Bangalore Traffic Police: Your New Friends On Facebook
Sometime back, the Promenade Road - St Johns Road signal (previously called the Naga Theatre Signal) had malfunctioned. Explocity had posted the issue on the BTP page. They responded in about thirty minutes and the issue was resolved in about an hour.
The Bangalore Traffic Police decided to take their hitherto ‘feet on the street’ presence to Facebook. More than 71,000 'likes' later, the page is where 'netizens' voice their concerns and grievances.
We set about hunting for the people who manage the page, and how they took action.
There are nearly 10 million commuters using almost 5 million vehicles in Bangalore. To keep them all in line, there are just 2500 traffic policemen.
It goes without saying that manning every traffic signal and main road is a difficult task. In a move to effectively use technology and involve more citizens in the upkeep of the city’s traffic, the Bangalore Traffic Police decided to use Facebook to connect with citizens and understand their grievances on an open forum.
The BTP's Facebook page is managed by a team of 4.
U Mallikarjuna, B.Tech in Electrical & Electronics Engineering, Divakara R, MSc in IT and sub Inspector of Police along with Prasad, MA BEd and Police constable. They are supervised by Vasant S Bhagwat, MBA and sub Inspector of Police. In turn the team reports to Additional Commissioner of the Bangalore Traffic Police, DR MA Saleem who is a PhD.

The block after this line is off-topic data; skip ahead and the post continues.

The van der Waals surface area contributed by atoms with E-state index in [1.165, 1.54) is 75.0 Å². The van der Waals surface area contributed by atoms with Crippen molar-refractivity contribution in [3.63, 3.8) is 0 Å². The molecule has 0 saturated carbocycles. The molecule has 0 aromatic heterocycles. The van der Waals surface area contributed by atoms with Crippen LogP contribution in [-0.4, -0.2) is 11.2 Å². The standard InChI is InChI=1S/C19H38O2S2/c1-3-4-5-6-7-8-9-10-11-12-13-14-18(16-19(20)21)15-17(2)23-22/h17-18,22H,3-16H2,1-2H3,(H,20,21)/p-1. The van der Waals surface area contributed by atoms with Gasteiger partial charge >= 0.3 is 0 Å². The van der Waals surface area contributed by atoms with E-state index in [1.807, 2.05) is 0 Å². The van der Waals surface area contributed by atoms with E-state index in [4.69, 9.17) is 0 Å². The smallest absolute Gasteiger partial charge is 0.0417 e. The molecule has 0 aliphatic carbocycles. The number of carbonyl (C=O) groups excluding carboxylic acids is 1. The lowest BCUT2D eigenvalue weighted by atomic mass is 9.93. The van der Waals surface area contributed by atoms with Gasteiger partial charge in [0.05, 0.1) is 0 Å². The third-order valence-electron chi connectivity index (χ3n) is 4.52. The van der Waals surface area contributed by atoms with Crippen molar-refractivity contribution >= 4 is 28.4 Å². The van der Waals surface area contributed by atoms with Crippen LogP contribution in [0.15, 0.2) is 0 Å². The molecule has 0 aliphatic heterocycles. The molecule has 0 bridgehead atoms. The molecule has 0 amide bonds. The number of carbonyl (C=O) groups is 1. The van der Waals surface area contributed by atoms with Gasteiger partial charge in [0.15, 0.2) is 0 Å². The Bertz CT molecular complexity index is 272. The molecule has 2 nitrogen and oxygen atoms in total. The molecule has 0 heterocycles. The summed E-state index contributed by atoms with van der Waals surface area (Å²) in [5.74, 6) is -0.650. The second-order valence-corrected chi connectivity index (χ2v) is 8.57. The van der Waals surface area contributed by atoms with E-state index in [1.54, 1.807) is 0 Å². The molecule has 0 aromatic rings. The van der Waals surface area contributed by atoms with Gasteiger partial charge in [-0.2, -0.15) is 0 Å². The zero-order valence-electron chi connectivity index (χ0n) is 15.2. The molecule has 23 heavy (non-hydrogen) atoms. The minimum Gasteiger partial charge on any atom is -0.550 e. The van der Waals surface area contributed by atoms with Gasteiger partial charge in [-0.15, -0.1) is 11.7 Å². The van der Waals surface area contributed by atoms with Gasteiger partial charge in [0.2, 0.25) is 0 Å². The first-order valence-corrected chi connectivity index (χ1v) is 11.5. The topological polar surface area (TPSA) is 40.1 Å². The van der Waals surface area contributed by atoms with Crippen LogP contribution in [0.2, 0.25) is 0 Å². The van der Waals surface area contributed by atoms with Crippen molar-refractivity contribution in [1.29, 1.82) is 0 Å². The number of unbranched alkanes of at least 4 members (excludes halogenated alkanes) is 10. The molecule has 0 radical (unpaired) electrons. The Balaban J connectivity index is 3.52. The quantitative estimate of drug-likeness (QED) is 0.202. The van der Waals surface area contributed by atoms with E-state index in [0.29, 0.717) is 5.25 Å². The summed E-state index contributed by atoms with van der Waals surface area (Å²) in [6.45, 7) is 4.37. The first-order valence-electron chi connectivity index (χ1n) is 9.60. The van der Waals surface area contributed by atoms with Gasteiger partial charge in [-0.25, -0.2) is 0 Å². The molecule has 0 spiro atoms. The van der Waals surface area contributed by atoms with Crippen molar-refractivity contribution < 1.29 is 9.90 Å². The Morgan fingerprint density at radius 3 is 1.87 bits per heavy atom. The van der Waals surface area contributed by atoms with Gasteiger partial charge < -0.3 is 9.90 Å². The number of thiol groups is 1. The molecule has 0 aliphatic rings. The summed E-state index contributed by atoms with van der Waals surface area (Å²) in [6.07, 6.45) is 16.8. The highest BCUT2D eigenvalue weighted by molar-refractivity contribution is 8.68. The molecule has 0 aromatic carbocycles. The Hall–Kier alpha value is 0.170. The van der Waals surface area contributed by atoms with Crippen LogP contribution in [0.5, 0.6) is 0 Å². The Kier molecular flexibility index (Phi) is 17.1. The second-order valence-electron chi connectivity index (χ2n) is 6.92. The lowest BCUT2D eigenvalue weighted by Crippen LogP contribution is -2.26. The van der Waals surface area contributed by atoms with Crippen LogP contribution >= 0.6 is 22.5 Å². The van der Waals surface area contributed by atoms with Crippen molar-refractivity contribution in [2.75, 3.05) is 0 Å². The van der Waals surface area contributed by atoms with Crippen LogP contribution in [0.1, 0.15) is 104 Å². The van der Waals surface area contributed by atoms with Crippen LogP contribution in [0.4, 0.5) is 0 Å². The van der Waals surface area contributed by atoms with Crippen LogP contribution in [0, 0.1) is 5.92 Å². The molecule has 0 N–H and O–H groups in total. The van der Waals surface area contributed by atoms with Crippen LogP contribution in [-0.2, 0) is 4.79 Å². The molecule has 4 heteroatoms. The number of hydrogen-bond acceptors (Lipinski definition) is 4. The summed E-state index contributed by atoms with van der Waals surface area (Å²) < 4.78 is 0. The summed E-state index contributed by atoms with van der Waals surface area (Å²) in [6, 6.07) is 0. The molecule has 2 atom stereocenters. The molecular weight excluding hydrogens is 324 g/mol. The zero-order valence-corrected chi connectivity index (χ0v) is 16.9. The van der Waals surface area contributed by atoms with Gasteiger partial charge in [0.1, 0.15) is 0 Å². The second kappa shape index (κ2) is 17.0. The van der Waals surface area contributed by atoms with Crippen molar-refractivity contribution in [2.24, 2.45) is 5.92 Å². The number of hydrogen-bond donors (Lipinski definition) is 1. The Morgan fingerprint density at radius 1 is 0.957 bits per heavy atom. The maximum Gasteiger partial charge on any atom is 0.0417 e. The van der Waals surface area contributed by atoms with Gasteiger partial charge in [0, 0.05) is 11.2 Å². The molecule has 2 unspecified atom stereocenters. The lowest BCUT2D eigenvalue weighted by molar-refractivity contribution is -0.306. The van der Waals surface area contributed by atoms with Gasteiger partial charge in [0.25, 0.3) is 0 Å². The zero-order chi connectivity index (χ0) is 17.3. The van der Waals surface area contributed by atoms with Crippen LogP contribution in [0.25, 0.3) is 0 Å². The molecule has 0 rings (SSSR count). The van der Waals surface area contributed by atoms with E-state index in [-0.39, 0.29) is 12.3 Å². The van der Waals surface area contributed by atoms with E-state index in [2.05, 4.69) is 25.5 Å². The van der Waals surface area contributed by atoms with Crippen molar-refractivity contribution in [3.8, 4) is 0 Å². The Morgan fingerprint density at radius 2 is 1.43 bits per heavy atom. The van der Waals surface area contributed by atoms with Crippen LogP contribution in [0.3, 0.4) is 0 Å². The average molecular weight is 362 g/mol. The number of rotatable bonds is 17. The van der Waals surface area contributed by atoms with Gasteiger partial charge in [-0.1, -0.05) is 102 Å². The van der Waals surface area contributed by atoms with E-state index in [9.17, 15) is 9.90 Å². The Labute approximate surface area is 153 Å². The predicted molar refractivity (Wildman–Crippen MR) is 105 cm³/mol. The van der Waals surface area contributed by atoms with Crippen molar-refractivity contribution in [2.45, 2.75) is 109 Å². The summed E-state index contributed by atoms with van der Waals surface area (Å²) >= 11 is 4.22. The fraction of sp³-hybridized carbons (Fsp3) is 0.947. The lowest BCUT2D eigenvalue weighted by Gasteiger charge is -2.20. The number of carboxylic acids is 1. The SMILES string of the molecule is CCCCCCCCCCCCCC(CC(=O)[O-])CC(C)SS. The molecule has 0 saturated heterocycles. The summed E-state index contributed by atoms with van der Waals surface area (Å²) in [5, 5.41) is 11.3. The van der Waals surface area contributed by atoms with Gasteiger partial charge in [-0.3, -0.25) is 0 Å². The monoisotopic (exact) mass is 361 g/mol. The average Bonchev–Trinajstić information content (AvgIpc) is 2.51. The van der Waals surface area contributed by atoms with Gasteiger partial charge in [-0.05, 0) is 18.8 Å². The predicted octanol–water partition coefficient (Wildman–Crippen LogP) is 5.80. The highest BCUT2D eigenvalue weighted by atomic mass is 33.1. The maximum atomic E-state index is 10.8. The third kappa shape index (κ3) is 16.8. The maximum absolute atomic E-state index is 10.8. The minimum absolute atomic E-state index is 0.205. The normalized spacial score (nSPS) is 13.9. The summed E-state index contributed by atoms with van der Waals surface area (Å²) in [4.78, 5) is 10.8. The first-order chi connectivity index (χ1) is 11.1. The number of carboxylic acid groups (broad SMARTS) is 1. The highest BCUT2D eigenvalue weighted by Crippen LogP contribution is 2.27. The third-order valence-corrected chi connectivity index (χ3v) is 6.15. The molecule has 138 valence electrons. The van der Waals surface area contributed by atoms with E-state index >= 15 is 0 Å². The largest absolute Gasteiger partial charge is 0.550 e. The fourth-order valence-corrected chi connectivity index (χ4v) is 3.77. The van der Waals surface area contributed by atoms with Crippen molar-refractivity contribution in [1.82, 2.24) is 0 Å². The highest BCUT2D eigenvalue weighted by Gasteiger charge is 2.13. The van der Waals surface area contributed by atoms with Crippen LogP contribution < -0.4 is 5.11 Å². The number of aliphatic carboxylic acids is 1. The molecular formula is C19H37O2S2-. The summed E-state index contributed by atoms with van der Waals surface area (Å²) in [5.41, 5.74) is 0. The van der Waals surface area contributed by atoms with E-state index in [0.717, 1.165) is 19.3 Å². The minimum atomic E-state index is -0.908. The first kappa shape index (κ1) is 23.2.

Explocity asked Team Supervisor Bhagwat a few questions about the page.
Q: Why Facebook ?
A: The objective is to have a meaningful dialogue with citizens, spread awareness, remove misconceptions and involve community in the task of improving road user behaviour. BTP manages 4.7 million vehicles and 9.6 million commuters with the help of 2500 policemen and officers and effective use of technology. The real challenge is managing mutually contradictory views and expectations of various segments of road users and stake holders.
Q: You have more than 71,000 likes. Have you used any Facebook advertising to grow to such numbers?
A: No, we did not use any advertising. It has been organic.
Q: How many complaints do you receive in a day?
A: We receive approximately 250 posts per day. These include complaints, appreciation and general posts.
Q: Can people put up pictures, complaints and posts about criminal offences on the page too? (Example: Chain snatching, rude behaviour, etc.)
A: No, this page is only for traffic related issues. There is another dedicated page for Law & Order. www.facebook.com/blrcitypolice. If we receive any pictures, complaints and posts about criminal offences, we intimate the police through their page.
Q:. You recently started a feature wherein people could get SMS alerts of the traffic situation in Bangalore. How many requests for the service have you received this far?
A: The new feature has 5580 subscribers.
And the verdict from the public is...
There are yea and nay sayers for every enterprise, however effective or bad. We spoke to a number of people who had posted their problems on the Traffic Police's FB page and here are some of their responses.